Wildlife Research & Conservation

birdhouses © Gina King
© Gina King

More Information 

Annual Report

Five-Year Master Plan

Mass Audubon is at the forefront of understanding the ever-changing patterns of bird and other wildlife populations, and what these changes may mean for the nature of Massachusetts. By scientifically monitoring the state’s wildlife, Mass Audubon informs important conservation decisions and launches programs aimed at helping at-risk species. Educating and engaging the public to learn more about wildlife through citizen science is also a hallmark of conservation at Mass Audubon.

Support Our Work

Bird © Liz Mackney

In order to make effective conservation choices, we need a good understanding of how the birds of Massachusetts are doing, and where they might need attention. Mass Audubon maintains the most comprehensive public database of bird distribution, abundance, and trend information for the Commonwealth. Learn More

Piping Plover and Chicks © John Van deGraaff
Piping Plover and Chicks © John Van deGraaff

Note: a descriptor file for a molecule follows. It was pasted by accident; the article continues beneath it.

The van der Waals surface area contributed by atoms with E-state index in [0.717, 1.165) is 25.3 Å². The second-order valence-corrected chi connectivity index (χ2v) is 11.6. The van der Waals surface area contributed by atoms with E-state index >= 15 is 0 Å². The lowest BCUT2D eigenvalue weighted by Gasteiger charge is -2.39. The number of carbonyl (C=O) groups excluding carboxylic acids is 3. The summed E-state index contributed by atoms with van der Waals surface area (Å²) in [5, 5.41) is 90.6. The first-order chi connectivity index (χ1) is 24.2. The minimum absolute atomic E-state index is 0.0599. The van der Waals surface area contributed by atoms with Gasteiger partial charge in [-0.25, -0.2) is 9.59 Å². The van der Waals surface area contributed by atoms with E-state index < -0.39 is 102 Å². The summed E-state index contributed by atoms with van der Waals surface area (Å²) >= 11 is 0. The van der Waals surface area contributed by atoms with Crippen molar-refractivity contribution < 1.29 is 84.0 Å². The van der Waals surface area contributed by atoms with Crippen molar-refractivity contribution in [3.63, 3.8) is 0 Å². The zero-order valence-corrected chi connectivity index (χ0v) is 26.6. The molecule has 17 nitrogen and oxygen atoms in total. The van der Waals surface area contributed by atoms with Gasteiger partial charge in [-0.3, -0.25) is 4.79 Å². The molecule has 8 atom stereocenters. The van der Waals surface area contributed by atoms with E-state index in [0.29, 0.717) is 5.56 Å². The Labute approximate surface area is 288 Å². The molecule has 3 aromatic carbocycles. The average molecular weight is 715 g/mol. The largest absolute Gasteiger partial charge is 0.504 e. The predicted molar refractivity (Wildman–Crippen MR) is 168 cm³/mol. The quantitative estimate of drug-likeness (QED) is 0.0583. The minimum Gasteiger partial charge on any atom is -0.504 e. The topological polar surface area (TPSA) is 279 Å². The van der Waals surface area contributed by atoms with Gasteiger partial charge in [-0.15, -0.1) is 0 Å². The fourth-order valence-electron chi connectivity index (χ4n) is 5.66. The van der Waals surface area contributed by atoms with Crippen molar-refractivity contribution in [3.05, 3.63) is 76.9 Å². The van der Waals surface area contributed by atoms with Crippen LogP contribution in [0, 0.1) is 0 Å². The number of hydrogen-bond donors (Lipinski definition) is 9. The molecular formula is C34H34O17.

Mass Audubon's Coastal Waterbird Program is one of the most effective entities working to protect coastal birds and barrier beaches in North America. The Coastal Waterbird Program’s primary objective is to protect nesting and foraging areas throughout the state. Learn More

Long-tailed duck © Wolfgang Wander, Wikimedia

In order to get better knowledge of the stresses birds face during the breeding (for many of our wintering ducks and shorebirds), migration, and overwintering, Mass Audubon is working to track individual bird migrations through several projects. Learn More

Chestnut-sided warbler © Dorrie Holmes
Chestnut-sided warbler © Dorrie Holmes

The forests of New England are vital for the survival of many forest birds. Creating and maintaining hospitable habitat will be key to sustaining our forest birds, and doing so requires engagement and action. Learn More

Blue dasher dragonfly © Joy Marzolf, Mass Audubon
Blue dasher dragonfly © Joy Marzolf, Mass Audubon

Mass Audubon's Inventory and Monitoring Project will help us evaluate the changes in the species that live in Massachusetts and provide the basis for future conservation action. Learn More

American kestrel

Mass Audubon has a long history in working with grassland birds, a group that is showing steep declines across North America including in the Commonwealth. Learn More

tree frog © Joy Marzolf, Mass Audubon
tree frog © Joy Marzolf, Mass Audubon

Mass Audubon has a longstanding interest in the protection of amphibian and reptile populations in Massachusetts. Learn More

Mass Audubon supports the conservation of birds, wildlife, and habitat through our work at the federal, state, and local levels of government. Learn More